Getting into a car accident can be a traumatic experience and when it happens, you depend on your car insurance to come through for you. There are some instances, however, when a car insurance company may deny your claim and leave you financially responsible for the incident. Learn four of the most common reasons why your insurer may deny a claim and how to keep it from happening to you.
No-Fault vs. At-Fault States
Different states have different laws and regulations surrounding car insurance. Some states are no-fault states while others are at-fault. It’s important to know your state’s laws in order to understand why your claim might get denied.
In no-fault states, each insurance company compensates its own policyholders for the cost of minor injuries, regardless of who was at-fault in the accident. Motorists involved in an accident may only sue the other party for pain and suffering if the case meets certain conditions that relate to the severity of the injury. No-fault states include Florida, Hawaii, Kansas, Massachusetts, Michigan, Minnesota, New York, North Dakota, and Utah. Kentucky, New Jersey, and Pennsylvania are “choice” states because they allow the driver to choose either a no-fault or an at-fault policy.
Most states, including California, are at-fault states. In these states, there are no restrictions on lawsuits. Additionally, the driver at fault in an accident is responsible for damages to other involved parties. The at-fault party’s insurance company compensates the person who caused the accident by paying up to the limits on their insurance policy.
Commons Reasons a Claim is Denied
Unfortunately, car insurance companies deny claims for many reasons. Below are four of the most common reasons why this might happen.
You don’t have full coverage.
Many people don’t understand all of the facets of a car insurance policy. Depending on the type of coverage you purchased, you may or may not receive benefits when you get into an accident. Below are the basic elements to most car insurance policies:
Liability: Liability pays for damages you’re responsible for in an accident, including any property and medical damages you caused. This type of coverage is required.
Collision: Collision repairs your car even if the accident is your fault. You’re responsible for the deductible, and your insurer pays the rest of the repair costs. If your car is completely destroyed and undrivable, your insurer will cut you a check for the actual cash value of the vehicle. This type of coverage is optional.
Comprehensive: This covers your car if anything outside of accident damage happens to it. Examples include theft, vandalism, damage from flood, fire, falling trees, and more. This type of coverage is optional.
Personal injury protection (PIP): This coverage is only required in no-fault states and covers medical expenses for you and your passengers.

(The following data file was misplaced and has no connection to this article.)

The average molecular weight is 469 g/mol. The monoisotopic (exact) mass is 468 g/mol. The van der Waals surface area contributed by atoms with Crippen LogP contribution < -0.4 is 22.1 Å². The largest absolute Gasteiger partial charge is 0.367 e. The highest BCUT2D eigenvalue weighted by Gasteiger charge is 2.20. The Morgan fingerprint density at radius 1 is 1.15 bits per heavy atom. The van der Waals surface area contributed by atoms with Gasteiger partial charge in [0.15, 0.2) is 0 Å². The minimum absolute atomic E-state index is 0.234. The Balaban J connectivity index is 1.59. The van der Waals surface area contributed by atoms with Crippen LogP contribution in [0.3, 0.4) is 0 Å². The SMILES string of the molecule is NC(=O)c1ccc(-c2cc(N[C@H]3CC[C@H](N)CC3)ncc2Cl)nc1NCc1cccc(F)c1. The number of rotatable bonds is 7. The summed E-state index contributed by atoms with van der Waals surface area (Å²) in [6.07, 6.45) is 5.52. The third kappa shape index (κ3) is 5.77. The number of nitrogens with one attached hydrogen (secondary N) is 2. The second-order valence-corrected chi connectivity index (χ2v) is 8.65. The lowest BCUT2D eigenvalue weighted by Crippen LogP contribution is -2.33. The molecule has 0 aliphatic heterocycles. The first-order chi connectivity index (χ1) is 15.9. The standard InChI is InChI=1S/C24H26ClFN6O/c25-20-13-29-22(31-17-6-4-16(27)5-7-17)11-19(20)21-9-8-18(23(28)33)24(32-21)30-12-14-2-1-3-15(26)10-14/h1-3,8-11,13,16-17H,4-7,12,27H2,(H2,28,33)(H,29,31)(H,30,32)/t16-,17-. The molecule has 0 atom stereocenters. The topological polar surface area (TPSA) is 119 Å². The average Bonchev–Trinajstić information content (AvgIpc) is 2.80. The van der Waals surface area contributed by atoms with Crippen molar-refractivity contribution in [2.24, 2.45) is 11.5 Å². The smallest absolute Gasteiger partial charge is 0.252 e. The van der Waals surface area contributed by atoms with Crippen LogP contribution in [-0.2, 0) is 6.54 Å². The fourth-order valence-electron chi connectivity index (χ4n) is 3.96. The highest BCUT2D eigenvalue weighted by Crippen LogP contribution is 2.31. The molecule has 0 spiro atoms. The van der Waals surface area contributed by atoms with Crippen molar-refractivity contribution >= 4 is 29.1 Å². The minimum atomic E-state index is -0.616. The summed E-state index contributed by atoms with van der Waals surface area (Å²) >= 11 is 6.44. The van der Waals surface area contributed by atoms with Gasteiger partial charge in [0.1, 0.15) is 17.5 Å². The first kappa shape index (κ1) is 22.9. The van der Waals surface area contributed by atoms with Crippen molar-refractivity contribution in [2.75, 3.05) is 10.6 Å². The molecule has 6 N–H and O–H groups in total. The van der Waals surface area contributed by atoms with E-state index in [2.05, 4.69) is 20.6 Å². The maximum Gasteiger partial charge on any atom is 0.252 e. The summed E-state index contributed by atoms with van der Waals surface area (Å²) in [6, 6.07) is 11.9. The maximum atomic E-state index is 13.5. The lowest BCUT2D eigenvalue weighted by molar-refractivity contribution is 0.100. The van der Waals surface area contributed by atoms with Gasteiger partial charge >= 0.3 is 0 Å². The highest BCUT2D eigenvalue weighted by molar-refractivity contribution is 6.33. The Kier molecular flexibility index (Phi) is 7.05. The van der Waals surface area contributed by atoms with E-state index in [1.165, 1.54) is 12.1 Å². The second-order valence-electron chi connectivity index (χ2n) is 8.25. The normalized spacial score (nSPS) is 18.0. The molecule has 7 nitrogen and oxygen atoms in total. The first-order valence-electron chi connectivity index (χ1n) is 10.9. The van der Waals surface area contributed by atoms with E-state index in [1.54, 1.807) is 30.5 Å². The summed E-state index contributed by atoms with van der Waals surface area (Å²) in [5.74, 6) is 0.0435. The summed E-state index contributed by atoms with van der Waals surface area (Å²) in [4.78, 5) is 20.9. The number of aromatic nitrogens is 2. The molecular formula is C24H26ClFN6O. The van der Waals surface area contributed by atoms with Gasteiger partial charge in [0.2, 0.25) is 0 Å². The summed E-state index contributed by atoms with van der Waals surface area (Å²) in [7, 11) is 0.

Uninsured motorist: Uninsured motorist covers your expenses when you get in an accident with a driver who doesn’t have insurance. It’s usually not required, but it’s beneficial.
Underinsured motorist: This covers your expenses when you’re in an accident with a motorist who doesn’t have their state’s required liability limits.
For example, if you’re the responsible party in an accident and you don’t have collision coverage, you won’t receive the funds from your insurance company to fix your car. Only the non-negligent driver will receive funds from the liability portion of your policy.
You waited too long to report the incident.
Make sure to check your policy to see how long you have to make a report after an accident. Otherwise, your insurer could say they didn’t have enough time to research the incident and then deny your claim.
You were driving under the influence of drugs or alcohol.
While this one may seem obvious, it’s one of the most common reasons car insurance companies reject accident claims.
Your state has no-fault coverage.
As mentioned above, several states have no-fault insurance laws, which means drivers cannot file a personal injury claim against the responsible driver.
What Should I Do if My Claim is Denied?
If you were involved in an accident and your car insurance company denies your claim, don’t panic. Request a letter from your insurer outlining why your claim was denied. If you believe your claim was denied unjustly, you may have a bad faith lawsuit.
If car insurance companies don’t uphold reasonable standards, they’re considered to be acting in bad faith. Examples of bad faith include:
There was no reasonable basis for the insurer’s denial of benefits.
The insurer had knowledge of the lack of a reasonable basis for denying your claim.
The insurer attempts to determine your policy eligibility after your claim is filed and use that justification to deny your claim. The insurer should have done this before issuing the policy, not after you file an accident claim.
If your insurer’s reasons for denying your claim don’t align with the facts of the incident, you have the right to dispute the decision. Make sure you have proper documentation to support your case.
Get the Right Representation
If you were in a car accident and your claim was denied, make sure you hire the right attorney to fight for you. Our attorneys at the Law Offices of Schurmer and Wood have been serving clients in Oxnard, Ventura, and Santa Barbara counties since 1968. We have a proven track record of success and have secured millions of dollars for our clients.
Contact The Law Offices of Schurmer and Wood for a free case evaluation at (805) 470-1628 today!